Klaus Schmidt, who began the excavations, noted similarities in stone tools at Gobeckli Tepe and other sites which was one of his methods for dating. (see: https://www.smithsonianmag.com/history/gobekli-tepe-the-worlds-first-temple-83613665/). Some of the male figures bear similarities to those found elsewhere as well. So clearly, Gobeckli Tepe was not isolated. From the Gobeckli website, the archaeologists date the most recent phase to be 9,600-8,000 BC (see" https://tepetelegrams.wordpress.com/the-research-project/ which also notes the comparison of carved figures). Dating these sites is imprecise but that could indicate only a 500 year gap which may actually be much less if estimates at Gobeckli Tepe and Çatalhöyük are off-- which is a distinct possibility.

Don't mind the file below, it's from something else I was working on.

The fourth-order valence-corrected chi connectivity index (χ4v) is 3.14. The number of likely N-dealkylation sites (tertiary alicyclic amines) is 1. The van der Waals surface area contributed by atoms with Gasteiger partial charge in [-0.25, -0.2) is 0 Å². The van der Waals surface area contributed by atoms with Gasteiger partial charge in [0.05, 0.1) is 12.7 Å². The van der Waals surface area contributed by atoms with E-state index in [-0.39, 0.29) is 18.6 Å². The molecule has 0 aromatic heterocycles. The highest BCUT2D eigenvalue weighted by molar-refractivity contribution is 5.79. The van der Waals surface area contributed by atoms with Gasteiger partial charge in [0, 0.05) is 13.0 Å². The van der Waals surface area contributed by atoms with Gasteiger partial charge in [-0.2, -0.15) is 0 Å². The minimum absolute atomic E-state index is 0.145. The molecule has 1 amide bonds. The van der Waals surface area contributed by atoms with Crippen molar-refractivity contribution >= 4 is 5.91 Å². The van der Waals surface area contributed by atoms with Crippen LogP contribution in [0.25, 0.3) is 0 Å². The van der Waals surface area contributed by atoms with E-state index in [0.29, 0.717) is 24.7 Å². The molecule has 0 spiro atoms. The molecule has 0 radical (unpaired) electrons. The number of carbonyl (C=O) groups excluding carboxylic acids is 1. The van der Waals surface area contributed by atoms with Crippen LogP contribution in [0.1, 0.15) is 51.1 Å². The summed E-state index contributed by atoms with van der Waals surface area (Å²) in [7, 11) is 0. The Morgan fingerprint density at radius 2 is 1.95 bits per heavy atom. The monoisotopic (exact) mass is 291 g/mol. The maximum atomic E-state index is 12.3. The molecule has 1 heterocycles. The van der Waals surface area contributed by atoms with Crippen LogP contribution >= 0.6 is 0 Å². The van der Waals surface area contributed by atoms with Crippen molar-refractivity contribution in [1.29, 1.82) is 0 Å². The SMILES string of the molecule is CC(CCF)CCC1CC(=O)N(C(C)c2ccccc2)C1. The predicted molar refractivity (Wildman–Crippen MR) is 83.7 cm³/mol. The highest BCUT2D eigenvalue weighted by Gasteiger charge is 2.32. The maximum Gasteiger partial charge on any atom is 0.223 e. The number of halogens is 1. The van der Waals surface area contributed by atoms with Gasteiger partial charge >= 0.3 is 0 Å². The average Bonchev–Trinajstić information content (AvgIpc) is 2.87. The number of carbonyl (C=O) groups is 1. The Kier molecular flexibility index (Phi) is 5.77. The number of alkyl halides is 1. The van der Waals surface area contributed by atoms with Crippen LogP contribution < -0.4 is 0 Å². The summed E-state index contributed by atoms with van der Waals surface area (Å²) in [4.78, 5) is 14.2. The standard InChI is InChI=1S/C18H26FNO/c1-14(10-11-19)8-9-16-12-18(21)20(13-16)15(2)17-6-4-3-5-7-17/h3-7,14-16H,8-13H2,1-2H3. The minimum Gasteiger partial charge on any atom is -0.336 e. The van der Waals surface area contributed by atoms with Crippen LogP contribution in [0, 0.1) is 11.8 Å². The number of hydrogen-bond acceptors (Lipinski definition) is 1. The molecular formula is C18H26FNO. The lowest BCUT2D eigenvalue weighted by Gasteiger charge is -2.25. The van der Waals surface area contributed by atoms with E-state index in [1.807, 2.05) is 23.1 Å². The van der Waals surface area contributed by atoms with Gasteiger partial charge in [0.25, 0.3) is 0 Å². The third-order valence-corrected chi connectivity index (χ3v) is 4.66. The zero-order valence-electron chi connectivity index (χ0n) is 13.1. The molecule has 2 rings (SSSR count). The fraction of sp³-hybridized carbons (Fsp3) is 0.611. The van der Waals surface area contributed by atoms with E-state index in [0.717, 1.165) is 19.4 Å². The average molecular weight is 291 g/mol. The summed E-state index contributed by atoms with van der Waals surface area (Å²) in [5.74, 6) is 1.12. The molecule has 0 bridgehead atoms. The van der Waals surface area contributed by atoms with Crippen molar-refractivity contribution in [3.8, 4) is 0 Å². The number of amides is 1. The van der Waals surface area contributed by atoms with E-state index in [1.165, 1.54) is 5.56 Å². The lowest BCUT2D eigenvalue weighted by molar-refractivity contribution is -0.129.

Further, much of Gobeckli Tepe is unexcavated so it is risky to draw too many conclusions. It may have been abandoned in 9,000 or even 8,000 BC. There also may be other as yet undiscovered sites that will establish a clear line of development. Jericho and Çatalhöyük suffered devastating destruction in ancient times, there may have been much more sophisticated artistic endeavors that were destroyed, taken away or have yet to be found. Gobeckli Tepe was intentionally buried which likely means more is preserved.
I agree with everyone here that Gobeckli Tepe is fascinating, leaves us with many more questions than answers and may imply a different societal evolution than previously supposed.